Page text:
We ended up with 2 types of the rice noodle rolls including the Shrimp & Asparagus Rice Noodle Roll as well as the Donut Minced Fish Rice Noodle Roll.  For the shrimp roll, there were 4 smaller portions that featured whole medium-sized shrimp.  We thought the entire roll was on point with soft and buttery sheets of noodle that had slight elasticity.  The shrimp were cold-water crunchy while retaining a meatiness.  Although there was a side of sweetened soy, the shrimp were seasoned enough to stand on their own.  As for the larger donut roll, it featured a considerable amount of minced fish mousse in the centre.  We thought it was a little too dense.  Other than that, the noodle was just as good as the shrimp roll and the donut was lightly crisp.

Sporting cute swan head crackers, the Deep Fried Taro Dumplings were stuffed with a tender and saucy ground pork filling.  It was mixed with a Portuguese sauce (the Macao version) that was heavy on the coconut milk and light on the curry.  As such, the flavours were more subtle and in some sense not very impactful.  But that was fine in our minds as the robust nature of the dumpling with a smooth taro mash and crispy exterior didn't need a overwhelming filling.  As for the swan heads, the cracker was actually not tasty, more for decor only.  Stuffed with smoked salmon and shrimp encased in seaweed then fried with tempura batter, the Seaweed Rolls were polarizing.  I thought they were interesting with a light crunch that gave way to a meaty centre that was smoky and salty.  Viv remarked it was too fishy and dense.

Fairly large in size, the Ha Gau (Steamed Shrimp Dumplings) were pretty good.  The dumplings featured a medium-thick skin that had a good initial chew.  There was elasticity but at the same time was too dense nor doughy.  Inside, the filling consisted of shrimp mousse mixed with pieces of shrimp.  It was nicely seasoned with the aroma of sesame oil definitely coming through as well as a pronounced sweetness.  Texturally, there was an appealing bounce that was buttery and moist.  Topped with a whole piece of shrimp, the Siu Mai (Pork & Shrimp Dumplings) was equally tasty.  Much like everything else, the shrimp had a nice rebound and was not overdone.  Underneath, the pork had the desired bounciness that was juicy and well-seasoned, yet we could still taste the natural meat flavours.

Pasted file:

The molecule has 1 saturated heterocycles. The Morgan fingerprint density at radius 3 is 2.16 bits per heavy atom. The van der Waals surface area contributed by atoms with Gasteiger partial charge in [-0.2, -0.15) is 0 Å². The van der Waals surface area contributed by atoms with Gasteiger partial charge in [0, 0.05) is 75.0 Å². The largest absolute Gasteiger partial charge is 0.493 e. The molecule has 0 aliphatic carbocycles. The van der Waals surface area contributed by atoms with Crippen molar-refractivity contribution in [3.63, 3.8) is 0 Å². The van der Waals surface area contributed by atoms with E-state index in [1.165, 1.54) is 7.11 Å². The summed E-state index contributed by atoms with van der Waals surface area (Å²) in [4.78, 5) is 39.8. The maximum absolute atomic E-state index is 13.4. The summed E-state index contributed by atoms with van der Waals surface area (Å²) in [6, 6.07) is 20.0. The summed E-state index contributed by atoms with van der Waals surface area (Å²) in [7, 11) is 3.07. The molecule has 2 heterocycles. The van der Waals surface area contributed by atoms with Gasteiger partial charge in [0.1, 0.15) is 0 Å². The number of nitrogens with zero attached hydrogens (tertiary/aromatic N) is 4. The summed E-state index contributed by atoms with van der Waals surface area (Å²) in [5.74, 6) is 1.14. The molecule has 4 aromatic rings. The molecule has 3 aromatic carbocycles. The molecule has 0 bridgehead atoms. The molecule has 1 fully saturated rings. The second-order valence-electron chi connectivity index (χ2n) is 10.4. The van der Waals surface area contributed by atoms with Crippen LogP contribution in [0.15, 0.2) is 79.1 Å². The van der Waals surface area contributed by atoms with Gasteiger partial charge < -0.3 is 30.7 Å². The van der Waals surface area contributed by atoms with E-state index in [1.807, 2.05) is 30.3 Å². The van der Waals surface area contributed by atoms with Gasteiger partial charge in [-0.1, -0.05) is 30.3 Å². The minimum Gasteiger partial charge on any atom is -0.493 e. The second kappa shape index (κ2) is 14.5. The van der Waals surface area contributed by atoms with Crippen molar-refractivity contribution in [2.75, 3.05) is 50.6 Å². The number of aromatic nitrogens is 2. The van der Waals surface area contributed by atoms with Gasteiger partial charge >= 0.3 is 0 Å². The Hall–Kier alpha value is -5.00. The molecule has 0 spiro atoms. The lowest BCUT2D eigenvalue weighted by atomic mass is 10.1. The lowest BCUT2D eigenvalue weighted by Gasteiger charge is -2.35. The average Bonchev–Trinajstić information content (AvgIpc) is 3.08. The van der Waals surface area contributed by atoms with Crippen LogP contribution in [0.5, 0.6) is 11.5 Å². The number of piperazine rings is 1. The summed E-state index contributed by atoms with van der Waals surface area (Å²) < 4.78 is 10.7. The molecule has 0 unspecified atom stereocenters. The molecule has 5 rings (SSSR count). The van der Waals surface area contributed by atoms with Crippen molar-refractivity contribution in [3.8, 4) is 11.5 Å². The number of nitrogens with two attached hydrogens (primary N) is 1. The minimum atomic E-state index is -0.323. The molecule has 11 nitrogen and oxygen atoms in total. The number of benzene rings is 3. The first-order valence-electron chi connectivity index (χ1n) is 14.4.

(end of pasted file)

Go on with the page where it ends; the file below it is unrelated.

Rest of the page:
Large and plump, the Phoenix Talons (Steamed Chicken Feet) were nearly flawless.  Often, we get scrawny over-fried feet, but this was still full of fat and cartilage underneath the buttery skin.  Furthermore, both components were neither under or overdone resulting in a tender texture.  I found the sauce to be quite balanced with sweet, savoury and slightly spicy elements.  Packed to the brim, the Steamed Pork Spareribs were also good.  In addition to the usual black beans and garlic, they incorporated preserved vegetable.  So we got typical flavours associated with this dish (which were impactful), but also the tangy and umami hits from the preserved veggie.  It was definitely different and tasty.  The spareribs themselves were meaty and bouncy while not overly fatty.

Last but not least, we had the Steamed Beef Meatballs with Watercress. Medium in size, but also beautifully executed, these were texturally on point.  There was a certain meatiness that was tender and of course bouncy.  The meat wasn't too dense, not too fluffy.  It was rather mild in flavour with a balanced amount of cilantro and green onion.  This and most of the other dishes, except for the seaweed rolls were pretty solid.  We thought the pricing was fair considering all of the other competition nearby and also the food quality.  Interestingly, the service was a bit hit and miss, but overall decent.  Maybe we had low expectations going in, but Shun Feng did surprise us and it slots in just fine with the rest of the Dim Sum joints in Richmond.

The Good:
- Solid eats
- Nicely renovated dining room
- Fair portion size

The Bad:
- Service was hit and miss
- On the pricier side, but comparable to other spots